Transmural Systems Transcaval Closure Device for Transcaval Access Ports During Transcatheter Aortic Valve Replacement
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|ClinicalTrials.gov Identifier: NCT03432494|
Recruitment Status : Suspended (on hold due to planned modifications to the test device)
First Posted : February 14, 2018
Last Update Posted : July 28, 2021
TAVR is a common therapy for people with heart problems as a better option than surgery. It stands for transcatheter aortic valve replacement. It is usually done by inserting a catheter (thin tube) through a groin artery. But this isn t safe for everyone. Researchers developed a new technique called transcaval access. The catheter is placed in the artery deep in the body by crossing through the wall of a deep vein. The connection between that vein and the aorta is closed with a new metallic device they are testing. This is called a transcaval closure device (TCD).
To test the safety and early feasibility of closure of transcaval aortic access sites using the TCD after TAVR.
Adults ages 21 and older undergoing TAVR for whom the procedure cannot be performed safely by the standard artery approach
Participants will be assessed by heart experts including cardiologists and surgeons.
Participants will have TAVR by the transcaval approach. A small catheter will be passed between the largest vein in the body and the nearby largest artery (aorta), inside the abdomen. Through this catheter, the TAVR will be implanted in the usual way.
After, doctors will implant the TCD by catheter to close the hole made in the aorta.
Participants will be X-rayed. A dye will be injected to view the TCD device.
Participants will get standard TAVR care afterwards. They will have physical exams, blood tests, and scans.
Participants will have a follow-up scan within 1 month and after 12 months.
Participants will have follow-up visits and phone calls 6 and 12 months after the procedure.
|Condition or disease||Intervention/treatment||Phase|
|Aortic Stenosis||Device: Transcaval closure device (TCD)||Not Applicable|
Transcaval access to the abdominal aorta from the neighboring inferior vena cava (IVC) enables transcatheter aortic valve replacement (TAVR) in patients not eligible for femoral artery access. Currently the procedure is performed using devices, off-label, designed and marketed to close holes inside the heart and great vessels, manufactured by Abbott St Jude (Amplatzer Duct Occluder and Amplatzer Muscular VSD Occluder). Because these Amplatzer occluders are not designed to close transcaval access sites, they may not completely prevent bleeding.
This is an early feasibility study (EFS) evaluation of a purpose-built closure device for transcaval access. The device, the Transcaval closure device (TCD) will be evaluated for safety and performance to close transcaval access sites in patients ineligible for femoral artery access for TAVR.
|Study Type :||Interventional (Clinical Trial)|
|Actual Enrollment :||12 participants|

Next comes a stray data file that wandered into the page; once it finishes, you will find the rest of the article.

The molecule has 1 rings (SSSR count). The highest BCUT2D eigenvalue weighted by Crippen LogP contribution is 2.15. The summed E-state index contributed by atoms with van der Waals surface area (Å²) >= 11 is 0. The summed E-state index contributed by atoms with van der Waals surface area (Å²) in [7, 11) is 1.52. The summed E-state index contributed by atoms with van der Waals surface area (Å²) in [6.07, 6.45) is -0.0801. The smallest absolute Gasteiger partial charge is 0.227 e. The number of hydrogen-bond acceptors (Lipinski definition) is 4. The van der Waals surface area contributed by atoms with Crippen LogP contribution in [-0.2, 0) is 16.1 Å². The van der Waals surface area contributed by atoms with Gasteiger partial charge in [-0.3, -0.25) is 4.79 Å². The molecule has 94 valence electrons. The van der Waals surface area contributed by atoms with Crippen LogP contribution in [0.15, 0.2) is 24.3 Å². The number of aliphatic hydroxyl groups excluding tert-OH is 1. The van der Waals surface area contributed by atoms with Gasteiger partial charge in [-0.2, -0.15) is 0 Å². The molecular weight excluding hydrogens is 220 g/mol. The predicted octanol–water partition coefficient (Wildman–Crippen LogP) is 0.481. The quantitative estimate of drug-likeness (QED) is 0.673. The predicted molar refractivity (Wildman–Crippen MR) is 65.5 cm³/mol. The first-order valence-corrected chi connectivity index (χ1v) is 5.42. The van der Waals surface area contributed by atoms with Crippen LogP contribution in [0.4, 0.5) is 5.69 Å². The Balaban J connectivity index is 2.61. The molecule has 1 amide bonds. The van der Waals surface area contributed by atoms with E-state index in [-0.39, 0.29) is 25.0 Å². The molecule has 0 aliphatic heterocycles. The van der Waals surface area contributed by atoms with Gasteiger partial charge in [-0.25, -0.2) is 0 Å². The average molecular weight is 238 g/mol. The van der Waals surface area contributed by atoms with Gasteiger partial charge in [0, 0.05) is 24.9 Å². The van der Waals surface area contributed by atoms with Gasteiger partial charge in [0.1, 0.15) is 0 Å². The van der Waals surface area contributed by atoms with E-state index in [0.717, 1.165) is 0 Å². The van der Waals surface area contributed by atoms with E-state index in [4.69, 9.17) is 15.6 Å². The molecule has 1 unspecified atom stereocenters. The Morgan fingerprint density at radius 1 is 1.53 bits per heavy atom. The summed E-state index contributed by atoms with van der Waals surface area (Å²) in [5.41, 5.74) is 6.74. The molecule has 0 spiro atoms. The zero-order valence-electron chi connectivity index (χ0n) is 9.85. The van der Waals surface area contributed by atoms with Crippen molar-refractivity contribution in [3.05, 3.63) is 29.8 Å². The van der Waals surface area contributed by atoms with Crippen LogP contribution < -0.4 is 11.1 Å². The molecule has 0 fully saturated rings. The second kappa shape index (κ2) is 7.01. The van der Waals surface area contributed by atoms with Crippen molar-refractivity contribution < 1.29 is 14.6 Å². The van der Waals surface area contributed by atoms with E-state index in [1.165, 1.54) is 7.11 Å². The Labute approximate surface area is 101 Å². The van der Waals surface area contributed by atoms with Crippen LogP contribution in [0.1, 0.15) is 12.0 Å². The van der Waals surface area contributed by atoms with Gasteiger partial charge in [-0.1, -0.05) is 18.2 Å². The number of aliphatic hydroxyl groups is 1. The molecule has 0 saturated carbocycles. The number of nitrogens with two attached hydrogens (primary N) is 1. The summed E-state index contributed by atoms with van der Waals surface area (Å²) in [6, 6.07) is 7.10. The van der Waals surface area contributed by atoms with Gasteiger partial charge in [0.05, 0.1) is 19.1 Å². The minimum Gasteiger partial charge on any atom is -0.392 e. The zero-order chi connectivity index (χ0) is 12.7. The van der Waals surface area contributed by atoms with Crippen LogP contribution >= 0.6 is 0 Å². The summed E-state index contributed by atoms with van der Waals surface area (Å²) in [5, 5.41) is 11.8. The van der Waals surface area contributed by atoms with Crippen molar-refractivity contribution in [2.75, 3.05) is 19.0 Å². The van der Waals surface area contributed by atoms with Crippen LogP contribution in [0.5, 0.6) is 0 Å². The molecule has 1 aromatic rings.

|Intervention Model:||Single Group Assignment|
|Masking:||None (Open Label)|
|Official Title:||Early Feasibility Evaluation of Transmural Systems Transcaval Closure Device (TCD) for Transcaval Access Ports During Transcatheter Aortic Valve Replacement (TAVR)|
|Actual Study Start Date :||February 7, 2018|
|Estimated Primary Completion Date :||December 20, 2022|
|Estimated Study Completion Date :||December 30, 2022|
Experimental: Study Arm 1
Subjects undergoing transcaval access for TAVR
Device: Transcaval closure device (TCD)
This is an early feasibility study (EFS) evaluation of a purpose-built closure device for transcaval access. The device, the Transcaval closure device(TCD) will be evaluated for safety and performance to close transcaval access sites in patients ineligible for femoral artery access for TAVR
- The primary endpoint is Technical success. [ Time Frame: Exit from the catheterization laboratory ]The primary endpoint is Technical success. This endpoint is measured at exit from the catheterization laboratory. All of the following must be present:-Alive;-Successful delivery of the TCD, and retrieval of the TCD delivery system;-Deployment and correct positioning of a single intended TCD. Repositioning and recapture of the device, if needed, is not classified as failure;-No additional unplanned or emergency surgery or reinterventionrelated to the TCD or delivery system;-Adjunctive balloon aortic tamponade is permissible and consistent with technical success.
- Device success [ Time Frame: 30 days; 12 months ]A key performance endpoint is Device success. This endpoint ismeasured at 30 days and 12- months. All of the following must bepresent-Alive;-Original intended TCD in place;-No additional surgical or interventional procedures related to access or the device after exit from the cath lab;-Intended performance of the TCD, including all of --Structural Performance: No migration, embolization, detachment, fracture, hemolysis, or endarteritis related to the TCD; --Hemodynamic performance: No abdominal aortic obstruction caused by the TCD implant; --Absence of para-device complications (large retroperitoneal hematoma, pseudoaneu-rysm, distal thromboembolism, or pulmonary thromboembolism)
To learn more about this study, you or your doctor may contact the study research staff using the contact information provided by the sponsor.
Please refer to this study by its ClinicalTrials.gov identifier (NCT number): NCT03432494
|United States, District of Columbia|
|MedStar Washington Hospital Center|
|Washington, District of Columbia, United States, 20010|
|United States, Georgia|
|Atlanta, Georgia, United States, 30322|
|United States, Michigan|
|Henry Ford Hospital|
|Detroit, Michigan, United States, 48202|
|Principal Investigator:||Robert J Lederman, M.D.||National Heart, Lung, and Blood Institute (NHLBI)|